July 22, 2014 – Death Valley
About three weeks ago, over the July 4th weekend, I decided to take a trip out to Death Valley, a place, according to Wikipedia, which holds the record for the highest “reliably reported” air temperature in the world which was 134 degrees.
Given that it was the middle of summer, it is fair to say that a number of people questioned the sanity of my judgment to drive out to the desert and wondered why, if I had a free weekend, I wouldn’t have decided to stay home and enjoy the beach in Southern California.
The truth is, I hadn’t been to Death Valley in over 23 years and thought it might be an interesting place to take my camera, my new light-weight carbon fiber tripod, and shoot some pictures of the desert during, what arguably might be, the hottest time of the year.
I had originally planned to go by myself but at the last minute, a good friend decided to join me for the two-day journey despite knowing that I would be stopping constantly to try and capture something interesting with my camera.
We got on the road at about 6am, taking the 14 freeway through Mojave and then headed up to the entrance to the park, taking the non-traditional route driving up through the Searles Valley which, in part, is filled with old towns that now show signs of virtually being ghost towns.
We arrived at the Park and headed to the large sand dunes in the middle of the day where the temperature in the car showed that it was 117 degrees outside. There was a light breeze blowing through the flats, which probably made the temperature feel a little closer to 125 degrees. After taking a few photos in what was unbearable heat, we headed to Furnace Creek (an appropriate name) where we would spend the night. On arriving at the hotel, we were shocked to learn that the hotel was running at 80% capacity and that by the end of the following week would be almost at full capacity. Apparently this is a popular time of year for Europeans to come and visit the park.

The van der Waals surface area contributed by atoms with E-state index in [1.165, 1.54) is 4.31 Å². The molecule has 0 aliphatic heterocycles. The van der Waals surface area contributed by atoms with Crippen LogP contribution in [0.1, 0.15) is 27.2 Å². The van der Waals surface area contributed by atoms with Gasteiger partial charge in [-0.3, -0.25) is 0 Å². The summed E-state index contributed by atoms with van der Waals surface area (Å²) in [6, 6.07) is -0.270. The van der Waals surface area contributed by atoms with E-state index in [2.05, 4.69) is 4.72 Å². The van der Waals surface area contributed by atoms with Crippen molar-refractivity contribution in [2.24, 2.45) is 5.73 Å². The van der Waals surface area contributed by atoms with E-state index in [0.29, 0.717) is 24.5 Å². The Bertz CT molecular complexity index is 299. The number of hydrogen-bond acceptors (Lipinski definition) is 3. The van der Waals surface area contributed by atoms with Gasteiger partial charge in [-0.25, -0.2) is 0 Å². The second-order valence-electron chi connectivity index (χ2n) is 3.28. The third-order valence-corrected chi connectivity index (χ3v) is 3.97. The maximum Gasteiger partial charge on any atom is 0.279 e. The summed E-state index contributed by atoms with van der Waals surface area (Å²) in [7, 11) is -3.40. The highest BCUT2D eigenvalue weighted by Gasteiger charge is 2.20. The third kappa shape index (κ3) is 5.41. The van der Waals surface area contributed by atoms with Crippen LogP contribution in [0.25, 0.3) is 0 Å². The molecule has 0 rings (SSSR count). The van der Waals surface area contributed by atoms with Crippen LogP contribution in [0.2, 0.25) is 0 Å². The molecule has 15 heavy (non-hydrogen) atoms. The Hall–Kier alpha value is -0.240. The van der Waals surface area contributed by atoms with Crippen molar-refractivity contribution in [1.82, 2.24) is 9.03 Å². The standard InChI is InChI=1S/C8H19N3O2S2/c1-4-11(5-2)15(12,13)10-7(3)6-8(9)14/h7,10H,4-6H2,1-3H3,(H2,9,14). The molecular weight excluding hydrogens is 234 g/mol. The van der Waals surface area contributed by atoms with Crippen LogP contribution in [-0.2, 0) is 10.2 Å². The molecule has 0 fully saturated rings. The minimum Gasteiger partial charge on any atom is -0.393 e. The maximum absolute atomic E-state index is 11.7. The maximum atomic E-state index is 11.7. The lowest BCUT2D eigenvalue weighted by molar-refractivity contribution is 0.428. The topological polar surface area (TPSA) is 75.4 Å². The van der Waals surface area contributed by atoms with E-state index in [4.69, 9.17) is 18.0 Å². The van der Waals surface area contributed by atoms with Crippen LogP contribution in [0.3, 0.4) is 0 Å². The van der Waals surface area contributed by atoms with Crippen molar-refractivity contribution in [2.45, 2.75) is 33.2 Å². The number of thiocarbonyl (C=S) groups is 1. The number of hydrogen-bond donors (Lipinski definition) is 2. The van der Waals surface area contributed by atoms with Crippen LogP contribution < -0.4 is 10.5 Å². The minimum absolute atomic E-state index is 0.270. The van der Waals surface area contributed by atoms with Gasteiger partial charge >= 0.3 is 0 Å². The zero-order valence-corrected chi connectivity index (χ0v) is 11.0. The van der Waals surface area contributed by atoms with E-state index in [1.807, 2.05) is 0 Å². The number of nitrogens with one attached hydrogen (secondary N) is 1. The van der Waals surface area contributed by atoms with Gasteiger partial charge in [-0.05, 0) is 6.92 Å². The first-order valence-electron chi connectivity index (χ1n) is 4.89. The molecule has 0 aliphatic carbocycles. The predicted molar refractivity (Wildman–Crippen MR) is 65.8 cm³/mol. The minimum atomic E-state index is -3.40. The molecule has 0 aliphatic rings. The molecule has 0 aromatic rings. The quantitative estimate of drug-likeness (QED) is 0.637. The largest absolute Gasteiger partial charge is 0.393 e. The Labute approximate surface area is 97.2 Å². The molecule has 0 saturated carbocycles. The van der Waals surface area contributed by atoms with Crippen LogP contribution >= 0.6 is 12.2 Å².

After a swim in the pool, where the water was surprisingly pleasant, we decided to grab a quick bite to eat before heading out for some afternoon hiking. From the time we decided to take a shower and head to the restaurant/bar at the hotel, a sandstorm started to blow creating extremely limited visibility, certainly not ideal for taking pictures and hiking. The barman said that it was only the second time since he had been in Death Valley that he had seen a storm of this veracity.
In the hope that the storm would blow through within a reasonably quick period of time, we headed in the direction of the storm deciding that this would be the area that would hopefully clear first and were pleasantly surprised after about 20 minutes that the sky did start to clear. We were heading in the direction of “Badwater” which is the lowest point in North America, when a ranger forced us to pull off to the side of the road and tell us that we would have to get off the highway as there were flash flood warnings that could generate massive amount of rain and flooding in the space of an hour.
We did eventually get to see the lowest point, and an area called “Devils Golf Course” and hiked up the short path to Zabriskie Point which offers spectacular views of the desert especially late afternoon and first thing in the morning when, if you are lucky as a photographer, you can catch the “golden hour” of sunlight.
The next morning we hiked below Zabriskie Point starting at around 7am and were confronted by two hikers who had just found a dead body on the trail. It seemed that a hiker had passed out from heat exhaustion, possibly with a lack of water, and then never recovered. Several days later, the papers reported that it had been one of the English actors from “Harry Potter”. This tragedy made me reflect that I would have been foolish to have hiked or even travelled out into the desert alone. Apart from the fact that in many places there is no cell phone coverage, if you are hiking and were to twist an ankle so that you couldn’t hike any further, it could be days before someone finds you with the outcome not particularly positive.
When I first thought about shooting pictures of the desert, I wasn’t sure, given the hazy light conditions what I would find but if you are patient and look carefully, especially in the later afternoon or early morning when the sun can create some wonderful shadows, there is great beauty in the desert, even when the temperature is 117 degrees that is definitely worth seeing!
(Photos taken in Death Valley – July 5 and 6, 2014)